Johann Deisenhofer: 1988 - Chemistry

Johann Deisenhofer
Johann Deisenhofer

Year & Category

1988 Nobel Prize in Chemistry (jointly with Robert Huber and Hartmut Michel)

Prize motivation

"For the determination of the three-dimensional structure of a photosynthetic reaction centre"

At the time of the award he worked at

University of Texas Southwestern Medical Center at Dallas, Dallas, TX, USA, Howard Hughes Medical Institute

About his research

Johann Deisenhofer was honoured with the 1988 Nobel Prize in Chemistry for his important contribution to research into photosynthesis.
Johann Deisenhofer made significant achievements in the field of X-ray structure analysis. His know-how made a decisive contribution to deciphering the light reaction in photosynthesis. Deisenhofer facilitated a deeper understanding of this extremely important chemical process.

X-ray expert
After Hartmut Michel succeeded in achieving the very first crystallisation of a membrane protein complex (the reaction centre of photosynthesis) at the Max Planck Institute of Biochemistry in Martinsried in 1981, he wanted to carry out an X-ray structure analysis of the crystal. Michel asked Robert Huber, the head of the appropriate department, for his support – and suggested Johann Deisenhofer as his partner. Deisenhofer used X-rays to examine the crystal that Michel had grown. It was a painstaking task that involved a great deal of patience: countless new X-ray images were required until the three-dimensional structure of the photosynthetic reaction centre was finally determined in 1985.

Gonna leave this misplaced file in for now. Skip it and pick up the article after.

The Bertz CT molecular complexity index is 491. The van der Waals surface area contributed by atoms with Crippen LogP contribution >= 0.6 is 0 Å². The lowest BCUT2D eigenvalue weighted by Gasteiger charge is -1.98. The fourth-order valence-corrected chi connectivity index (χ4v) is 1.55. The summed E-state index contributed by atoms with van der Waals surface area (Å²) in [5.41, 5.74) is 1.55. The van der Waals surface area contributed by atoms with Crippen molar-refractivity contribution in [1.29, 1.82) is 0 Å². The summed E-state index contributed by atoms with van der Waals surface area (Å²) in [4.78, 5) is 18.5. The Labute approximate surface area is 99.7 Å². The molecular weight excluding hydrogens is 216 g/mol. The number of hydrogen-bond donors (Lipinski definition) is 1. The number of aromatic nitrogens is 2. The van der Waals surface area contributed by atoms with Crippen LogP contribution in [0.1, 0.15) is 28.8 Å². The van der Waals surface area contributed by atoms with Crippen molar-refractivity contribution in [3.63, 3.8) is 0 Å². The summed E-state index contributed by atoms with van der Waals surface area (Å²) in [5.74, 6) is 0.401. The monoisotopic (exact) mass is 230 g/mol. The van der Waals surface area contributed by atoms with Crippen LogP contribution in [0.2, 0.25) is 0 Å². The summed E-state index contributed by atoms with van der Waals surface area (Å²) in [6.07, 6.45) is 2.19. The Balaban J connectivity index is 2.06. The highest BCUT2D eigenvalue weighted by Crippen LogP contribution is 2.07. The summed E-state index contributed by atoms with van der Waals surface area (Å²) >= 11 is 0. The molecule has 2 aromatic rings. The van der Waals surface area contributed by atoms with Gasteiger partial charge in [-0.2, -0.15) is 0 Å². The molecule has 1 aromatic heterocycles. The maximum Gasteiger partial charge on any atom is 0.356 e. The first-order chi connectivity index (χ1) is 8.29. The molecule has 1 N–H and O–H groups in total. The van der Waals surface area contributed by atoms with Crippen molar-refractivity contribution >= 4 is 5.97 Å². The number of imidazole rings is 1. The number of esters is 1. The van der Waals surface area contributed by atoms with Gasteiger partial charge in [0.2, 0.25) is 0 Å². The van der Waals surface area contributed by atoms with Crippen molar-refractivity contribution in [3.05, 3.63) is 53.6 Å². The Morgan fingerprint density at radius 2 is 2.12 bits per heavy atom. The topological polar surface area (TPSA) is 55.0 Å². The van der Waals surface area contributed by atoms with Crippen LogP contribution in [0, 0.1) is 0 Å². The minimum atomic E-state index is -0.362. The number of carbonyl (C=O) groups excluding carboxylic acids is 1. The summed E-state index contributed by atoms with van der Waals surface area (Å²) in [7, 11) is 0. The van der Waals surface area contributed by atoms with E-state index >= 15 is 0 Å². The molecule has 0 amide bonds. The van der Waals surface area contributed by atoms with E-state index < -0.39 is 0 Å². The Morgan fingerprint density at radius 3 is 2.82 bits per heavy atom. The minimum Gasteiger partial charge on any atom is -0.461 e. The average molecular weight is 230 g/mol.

Leading research in the Deisenhofer Lab
The work by Deisenhofer, Huber and Michel enables us to understand how plants transform sunlight into electrochemical energy. The three researchers also demonstrated the importance of proteins for the human body. Enzymes, hormones, membrane proteins are all proteins that have a decisive influence on basic life functions and are therefore of considerable interest in medicine. Deisenhofer’s successful work attracted worldwide attention. In 1988 the researcher accepted an offer from the University of Texas Southwestern Medical Center in Dallas (UT Southwestern) to work as professor of biochemistry and investigator at the Howard Hughes Medical Institute. Today Johann Deisenhofer continues to head a work group at UT Southwestern that bears his name.

Southwestern Medical Center

Southwestern Medical Center

Part of The University of Texas System, UT Southwestern is governed by the UT Board of Regents. The medical center includes three degree-granting institutions: UT Southwestern Medical School, UT Southwestern Graduate School of Biomedical Sciences and UT Southwestern School of Health Professions. These three schools train nearly 4,400 medical, graduate and health professions students, residents and postdoctoral fellows each year. Southwestern Medical Center

Max Planck Institute of Biochemistry

Max Planck Institute of Biochemistry

Proteins are the molecular building blocks and engines of the cell, and are involved in almost all processes of life. The scientists at the Max Planck Institute of Biochemistry (MPIB) investigate the structure of proteins and how they function – from individual molecules up to whole organisms. With about 850 employees coming from 45 nations, the MPIB is one of the largest institutes within the Max Planck Society. In currently seven departments and about 25 research groups, scientists contribute to the newest findings in the areas of biochemistry, cell biology, structural biology, biophysics and molecular science. They are supported by several scientific, administrative and technical service facilities. Max Planck Institute of Biochemistry